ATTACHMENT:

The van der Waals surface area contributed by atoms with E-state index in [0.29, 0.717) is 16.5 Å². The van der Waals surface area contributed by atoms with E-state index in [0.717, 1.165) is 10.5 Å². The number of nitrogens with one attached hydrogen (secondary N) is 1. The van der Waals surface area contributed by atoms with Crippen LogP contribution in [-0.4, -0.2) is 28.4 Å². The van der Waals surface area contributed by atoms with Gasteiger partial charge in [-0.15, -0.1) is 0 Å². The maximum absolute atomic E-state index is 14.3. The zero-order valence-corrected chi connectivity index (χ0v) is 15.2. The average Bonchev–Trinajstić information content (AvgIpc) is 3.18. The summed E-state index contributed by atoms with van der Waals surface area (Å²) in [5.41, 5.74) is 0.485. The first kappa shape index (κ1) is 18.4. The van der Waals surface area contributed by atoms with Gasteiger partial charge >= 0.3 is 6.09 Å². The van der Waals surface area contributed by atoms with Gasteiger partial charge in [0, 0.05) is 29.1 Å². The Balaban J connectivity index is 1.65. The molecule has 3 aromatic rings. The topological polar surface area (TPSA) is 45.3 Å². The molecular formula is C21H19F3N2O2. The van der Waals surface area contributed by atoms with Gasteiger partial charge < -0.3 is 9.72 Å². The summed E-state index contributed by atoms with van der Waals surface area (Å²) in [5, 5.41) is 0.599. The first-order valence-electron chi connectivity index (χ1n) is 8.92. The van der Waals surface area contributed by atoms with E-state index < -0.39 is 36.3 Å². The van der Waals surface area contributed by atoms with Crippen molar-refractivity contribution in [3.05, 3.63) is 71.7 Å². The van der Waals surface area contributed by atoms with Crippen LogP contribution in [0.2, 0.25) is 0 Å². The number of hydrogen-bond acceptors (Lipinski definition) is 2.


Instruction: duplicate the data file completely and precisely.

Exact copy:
The van der Waals surface area contributed by atoms with E-state index in [0.29, 0.717) is 16.5 Å². The van der Waals surface area contributed by atoms with E-state index in [0.717, 1.165) is 10.5 Å². The number of nitrogens with one attached hydrogen (secondary N) is 1. The van der Waals surface area contributed by atoms with Crippen LogP contribution in [-0.4, -0.2) is 28.4 Å². The van der Waals surface area contributed by atoms with Gasteiger partial charge in [-0.15, -0.1) is 0 Å². The maximum absolute atomic E-state index is 14.3. The zero-order valence-corrected chi connectivity index (χ0v) is 15.2. The average Bonchev–Trinajstić information content (AvgIpc) is 3.18. The summed E-state index contributed by atoms with van der Waals surface area (Å²) in [5.41, 5.74) is 0.485. The first kappa shape index (κ1) is 18.4. The van der Waals surface area contributed by atoms with Gasteiger partial charge >= 0.3 is 6.09 Å². The van der Waals surface area contributed by atoms with Gasteiger partial charge in [0, 0.05) is 29.1 Å². The Balaban J connectivity index is 1.65. The molecule has 3 aromatic rings. The topological polar surface area (TPSA) is 45.3 Å². The molecular formula is C21H19F3N2O2. The van der Waals surface area contributed by atoms with Gasteiger partial charge < -0.3 is 9.72 Å². The summed E-state index contributed by atoms with van der Waals surface area (Å²) in [5, 5.41) is 0.599. The first-order valence-electron chi connectivity index (χ1n) is 8.92. The van der Waals surface area contributed by atoms with E-state index < -0.39 is 36.3 Å². The van der Waals surface area contributed by atoms with Crippen molar-refractivity contribution in [3.05, 3.63) is 71.7 Å². The van der Waals surface area contributed by atoms with Crippen LogP contribution in [0.2, 0.25) is 0 Å². The number of hydrogen-bond acceptors (Lipinski definition) is 2.